No decisions have yet been made. However, more public funding does not seem to me to be the only or necessarily primary reason why parties should be expected generally to live within their means. Equally – like individuals or corporations – they should be able, within the law, to raise money provided they can clearly foresee how they can meet their financial obligations.

In conclusion it can quite clearly be seen that Sir Hayden is well down the road to wanting more state funding. Whether he will find a way of balancing this with some independent review I do not know.

When the report is finally issued I will review with a nice bottle of cold Reisling to dull the pain......

Thursday, 26 October 2006

A pointless exercise

I have been sent the below today by Sir Philip Hayden:

"This is your advance invitation to join me in an online question and answer hour on Monday 30 October at 2pm (1400 GMT). This webchat follows the publication of our interim assessment and I am inviting you early as a way of saying thank you for your participation in our online forum."


"By entering into a dialogue with you through the forum, asking you questions and listening to what you have to say, we have fed your views into our analytical work and my discussions with the political parties.
Last Thursday I published an interim assessment setting out the main issues as they appear to me; and the choices that face the public and political parties. The debate on party funding has moved on. Choices now need to be made between sometimes conflicting views on these issues."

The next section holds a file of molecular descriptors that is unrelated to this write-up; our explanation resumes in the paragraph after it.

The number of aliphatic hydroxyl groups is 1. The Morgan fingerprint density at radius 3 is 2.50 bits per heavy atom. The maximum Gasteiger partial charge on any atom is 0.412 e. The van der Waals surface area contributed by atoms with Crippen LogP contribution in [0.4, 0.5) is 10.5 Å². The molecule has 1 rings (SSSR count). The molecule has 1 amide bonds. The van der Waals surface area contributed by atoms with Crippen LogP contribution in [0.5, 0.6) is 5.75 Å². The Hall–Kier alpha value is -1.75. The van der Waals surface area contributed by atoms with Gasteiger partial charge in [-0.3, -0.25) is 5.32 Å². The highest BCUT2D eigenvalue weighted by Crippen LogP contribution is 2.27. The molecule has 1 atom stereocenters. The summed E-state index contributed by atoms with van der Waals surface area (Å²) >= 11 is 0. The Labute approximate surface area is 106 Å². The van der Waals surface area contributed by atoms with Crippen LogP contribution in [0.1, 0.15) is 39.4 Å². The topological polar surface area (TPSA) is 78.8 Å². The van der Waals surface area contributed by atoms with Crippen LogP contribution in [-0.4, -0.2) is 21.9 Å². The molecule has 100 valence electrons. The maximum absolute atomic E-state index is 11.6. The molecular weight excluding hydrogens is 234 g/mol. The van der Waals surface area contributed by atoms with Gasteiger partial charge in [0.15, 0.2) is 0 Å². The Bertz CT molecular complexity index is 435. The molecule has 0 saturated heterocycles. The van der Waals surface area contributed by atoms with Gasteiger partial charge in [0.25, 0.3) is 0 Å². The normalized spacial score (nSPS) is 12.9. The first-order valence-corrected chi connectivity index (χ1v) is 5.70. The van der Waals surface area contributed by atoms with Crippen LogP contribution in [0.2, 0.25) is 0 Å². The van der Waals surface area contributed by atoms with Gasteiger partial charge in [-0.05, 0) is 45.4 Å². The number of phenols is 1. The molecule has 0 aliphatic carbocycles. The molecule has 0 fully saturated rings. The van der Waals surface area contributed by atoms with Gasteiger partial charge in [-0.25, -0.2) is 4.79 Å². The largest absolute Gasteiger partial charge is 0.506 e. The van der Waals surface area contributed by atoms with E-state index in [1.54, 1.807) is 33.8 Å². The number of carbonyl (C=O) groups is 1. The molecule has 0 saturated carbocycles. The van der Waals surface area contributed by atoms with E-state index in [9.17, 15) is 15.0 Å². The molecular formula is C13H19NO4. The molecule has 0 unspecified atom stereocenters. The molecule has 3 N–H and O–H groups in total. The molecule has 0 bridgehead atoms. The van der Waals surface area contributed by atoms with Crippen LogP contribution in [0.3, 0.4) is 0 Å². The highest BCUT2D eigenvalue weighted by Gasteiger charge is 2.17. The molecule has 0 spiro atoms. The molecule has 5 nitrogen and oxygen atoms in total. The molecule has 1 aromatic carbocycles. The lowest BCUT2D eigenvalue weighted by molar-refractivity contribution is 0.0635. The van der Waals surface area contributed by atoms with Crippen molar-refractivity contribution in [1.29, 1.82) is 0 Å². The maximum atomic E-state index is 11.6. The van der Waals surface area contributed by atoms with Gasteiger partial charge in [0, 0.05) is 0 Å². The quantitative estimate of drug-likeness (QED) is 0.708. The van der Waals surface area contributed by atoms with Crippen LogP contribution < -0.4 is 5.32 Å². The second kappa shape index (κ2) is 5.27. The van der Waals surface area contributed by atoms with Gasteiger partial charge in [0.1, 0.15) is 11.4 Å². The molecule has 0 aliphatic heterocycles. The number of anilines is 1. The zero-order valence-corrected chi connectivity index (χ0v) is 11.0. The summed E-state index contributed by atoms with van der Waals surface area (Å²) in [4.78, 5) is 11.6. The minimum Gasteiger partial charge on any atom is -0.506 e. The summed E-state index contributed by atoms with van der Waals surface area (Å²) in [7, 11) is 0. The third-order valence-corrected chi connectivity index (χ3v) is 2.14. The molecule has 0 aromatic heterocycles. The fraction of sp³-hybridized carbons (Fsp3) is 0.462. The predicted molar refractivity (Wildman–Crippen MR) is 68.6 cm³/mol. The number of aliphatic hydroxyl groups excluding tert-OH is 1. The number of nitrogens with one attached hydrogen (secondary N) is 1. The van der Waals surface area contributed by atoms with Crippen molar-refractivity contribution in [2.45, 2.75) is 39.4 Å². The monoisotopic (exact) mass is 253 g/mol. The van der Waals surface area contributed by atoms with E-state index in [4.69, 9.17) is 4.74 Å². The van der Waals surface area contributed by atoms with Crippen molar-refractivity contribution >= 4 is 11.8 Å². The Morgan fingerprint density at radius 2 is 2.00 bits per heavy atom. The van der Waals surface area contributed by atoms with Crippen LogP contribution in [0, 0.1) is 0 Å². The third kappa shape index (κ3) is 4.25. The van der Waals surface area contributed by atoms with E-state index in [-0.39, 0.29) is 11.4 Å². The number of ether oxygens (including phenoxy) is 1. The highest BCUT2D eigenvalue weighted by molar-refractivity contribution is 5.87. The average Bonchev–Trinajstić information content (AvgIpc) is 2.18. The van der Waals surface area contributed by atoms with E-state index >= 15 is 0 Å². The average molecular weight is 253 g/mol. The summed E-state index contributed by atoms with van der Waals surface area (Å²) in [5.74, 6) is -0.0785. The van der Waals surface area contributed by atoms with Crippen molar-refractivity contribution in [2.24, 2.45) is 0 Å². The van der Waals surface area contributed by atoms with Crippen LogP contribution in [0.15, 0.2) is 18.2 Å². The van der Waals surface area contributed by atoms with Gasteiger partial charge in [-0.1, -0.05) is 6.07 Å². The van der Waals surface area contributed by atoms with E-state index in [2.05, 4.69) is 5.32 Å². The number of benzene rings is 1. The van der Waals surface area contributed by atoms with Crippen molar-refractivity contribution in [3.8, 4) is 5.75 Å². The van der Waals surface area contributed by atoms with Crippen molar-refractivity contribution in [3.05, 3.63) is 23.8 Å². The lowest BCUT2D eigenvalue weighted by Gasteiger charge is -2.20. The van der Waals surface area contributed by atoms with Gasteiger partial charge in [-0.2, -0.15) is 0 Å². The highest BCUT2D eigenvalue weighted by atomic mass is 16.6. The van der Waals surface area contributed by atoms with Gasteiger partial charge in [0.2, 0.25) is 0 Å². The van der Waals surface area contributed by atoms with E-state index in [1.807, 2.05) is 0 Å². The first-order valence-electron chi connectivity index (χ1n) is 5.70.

My and most other views on the forum were vehemently against giving Parties any more State funding and also withdrawing the ability of unions to give money to labour willy-nilly, this should be an interesting webchat.

Sir Phillip's interim assessment helpfully summarises all the views and clearly marks out the case for extra government funding.

So now I feel cheated twice, firstly because the review is the sham it was always going to be; secondly because this is at a cost to me as a taxpayer.

Tuesday, 24 October 2006

A sad short tale

One of my burdens is to be a Leeds Utd fan; although they do so badly in recent times that I am nearly cured of my illness.

However, to read today on the BBC, that a once mortal enemy, Dennis Wise of ex-Chelsea (and alleged ABH on a London taxi driver) is to be the new manager, drives me to despair

Things are bad; but you may as well appoint Beelzebub or David Blunkett to take us down again.

What next to test me? George Galloway for PM maybe....

Fortunately, I have a pass for a few drinks out in London tonight to help ease the sorrow.

Sunday, 22 October 2006

Reform of the House of Lords

The Sunday Times has managed to get hold of the government's latest ideas on reforming the House of Lords, here. Thanks too to Croydonian, who started my thought process on this off last week.

Overall there are many issues that it raises and few that is answers succintly. Partly this is becaue the reform is, as ever, ill-though; and partly because it is a difficult subject to address.

The overall recommendation is to have a semi-elected chamber, with a complex open list system to be used.